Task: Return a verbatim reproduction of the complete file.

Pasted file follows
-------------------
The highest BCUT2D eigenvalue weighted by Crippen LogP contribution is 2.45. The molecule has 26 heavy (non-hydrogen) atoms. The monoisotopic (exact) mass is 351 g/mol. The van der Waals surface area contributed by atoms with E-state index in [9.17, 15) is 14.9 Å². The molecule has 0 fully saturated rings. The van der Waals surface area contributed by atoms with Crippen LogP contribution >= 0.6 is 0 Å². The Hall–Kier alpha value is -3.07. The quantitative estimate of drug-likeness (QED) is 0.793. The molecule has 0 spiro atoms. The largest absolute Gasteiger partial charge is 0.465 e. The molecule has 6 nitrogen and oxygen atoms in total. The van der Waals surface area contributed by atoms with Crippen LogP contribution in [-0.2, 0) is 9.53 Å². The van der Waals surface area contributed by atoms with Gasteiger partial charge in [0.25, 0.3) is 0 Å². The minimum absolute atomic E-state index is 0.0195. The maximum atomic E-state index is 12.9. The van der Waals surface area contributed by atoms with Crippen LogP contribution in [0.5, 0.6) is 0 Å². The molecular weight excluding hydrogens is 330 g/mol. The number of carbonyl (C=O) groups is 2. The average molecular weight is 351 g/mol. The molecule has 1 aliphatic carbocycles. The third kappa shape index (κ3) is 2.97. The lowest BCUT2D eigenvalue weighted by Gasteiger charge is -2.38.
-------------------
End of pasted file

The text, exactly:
The highest BCUT2D eigenvalue weighted by Crippen LogP contribution is 2.45. The molecule has 26 heavy (non-hydrogen) atoms. The monoisotopic (exact) mass is 351 g/mol. The van der Waals surface area contributed by atoms with E-state index in [9.17, 15) is 14.9 Å². The molecule has 0 fully saturated rings. The van der Waals surface area contributed by atoms with Crippen LogP contribution >= 0.6 is 0 Å². The Hall–Kier alpha value is -3.07. The quantitative estimate of drug-likeness (QED) is 0.793. The molecule has 0 spiro atoms. The largest absolute Gasteiger partial charge is 0.465 e. The molecule has 6 nitrogen and oxygen atoms in total. The van der Waals surface area contributed by atoms with Crippen LogP contribution in [-0.2, 0) is 9.53 Å². The van der Waals surface area contributed by atoms with Gasteiger partial charge in [0.25, 0.3) is 0 Å². The minimum absolute atomic E-state index is 0.0195. The maximum atomic E-state index is 12.9. The van der Waals surface area contributed by atoms with Crippen LogP contribution in [0.5, 0.6) is 0 Å². The molecular weight excluding hydrogens is 330 g/mol. The number of carbonyl (C=O) groups is 2. The average molecular weight is 351 g/mol. The molecule has 1 aliphatic carbocycles. The third kappa shape index (κ3) is 2.97. The lowest BCUT2D eigenvalue weighted by Gasteiger charge is -2.38.